• Operations doesn’t have security training. 42% of operations staff admit that they are not trained in basic security practices — meaning they can’t configure servers securely, and they do not see deploying securely as part of the configuration management process.

Ultimately, people and processes make up the foundation of every business transformation. SecOps is no different. Change can be difficult, but operationalizing cloud infrastructure security can help you reduce security incidents, ensure compliance, and innovate without sacrificing security or speed.

Below, we’ll walk through three of the cultural changes that need to take place at your organization to encourage people to embrace SecOps as they pursue innovation, speed, and scale. Read more “3 SecOps Culture Hacks You Should Embrace Today”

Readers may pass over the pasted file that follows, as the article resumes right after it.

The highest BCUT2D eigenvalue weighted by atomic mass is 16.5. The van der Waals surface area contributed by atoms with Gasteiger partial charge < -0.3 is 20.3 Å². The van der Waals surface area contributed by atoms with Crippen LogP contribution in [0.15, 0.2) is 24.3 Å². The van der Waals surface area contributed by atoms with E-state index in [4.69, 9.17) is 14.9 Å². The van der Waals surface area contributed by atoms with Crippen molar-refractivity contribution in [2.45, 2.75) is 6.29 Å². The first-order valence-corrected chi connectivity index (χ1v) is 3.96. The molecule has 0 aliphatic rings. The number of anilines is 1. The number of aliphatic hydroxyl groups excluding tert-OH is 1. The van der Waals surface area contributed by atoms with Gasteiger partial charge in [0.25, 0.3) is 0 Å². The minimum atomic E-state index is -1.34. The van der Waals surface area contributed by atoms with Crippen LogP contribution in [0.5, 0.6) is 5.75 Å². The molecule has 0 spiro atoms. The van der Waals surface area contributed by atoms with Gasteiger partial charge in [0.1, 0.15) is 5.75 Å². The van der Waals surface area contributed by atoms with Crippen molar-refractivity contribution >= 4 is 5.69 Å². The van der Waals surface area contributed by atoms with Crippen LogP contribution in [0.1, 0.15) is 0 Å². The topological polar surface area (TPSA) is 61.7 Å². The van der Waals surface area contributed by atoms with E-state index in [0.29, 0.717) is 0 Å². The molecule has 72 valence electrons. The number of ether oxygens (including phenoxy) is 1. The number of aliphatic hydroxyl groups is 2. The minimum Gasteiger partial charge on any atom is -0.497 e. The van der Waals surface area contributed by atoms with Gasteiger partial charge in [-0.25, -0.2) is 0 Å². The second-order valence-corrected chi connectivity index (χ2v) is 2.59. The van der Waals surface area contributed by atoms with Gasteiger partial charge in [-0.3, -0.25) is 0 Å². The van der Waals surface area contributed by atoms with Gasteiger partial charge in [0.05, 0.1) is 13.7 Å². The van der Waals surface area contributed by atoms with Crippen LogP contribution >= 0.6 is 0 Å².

How to Use Ops Tools for Security and Security Tools for Ops

Investing in SecOps doesn’t just mean hiring folks who know how to blend together software development, IT operations, and security skillsets. It also doesn’t just mean telling your DevOps team to run secure or scolding your security team into moving fast enough to keep up with continuous deployment.

Truly committing to SecOps means investing in tools that can do double (or triple) duty — helping you not only release code continuously but ensure that everything from your back-end infrastructure to your customer-facing applications is 100% secure. It means investing in tools that make meeting both DevOps and security best practices simple and straightforward.

As DevOps expands to include more security functions and security evolves to be more agile, it’s never been more important (or economical) to be able to use operational tools for security and security tools for operations. DevOps teams want software that can integrate critical functions of security, like alerting, directly into their current processes. Security teams want tools that let them seamlessly interact with DevOps.

Here’s what that should look like. Read more “How to Use Ops Tools for Security and Security Tools for Ops”

The 5 Ingredients of a Successful SecOps Implementation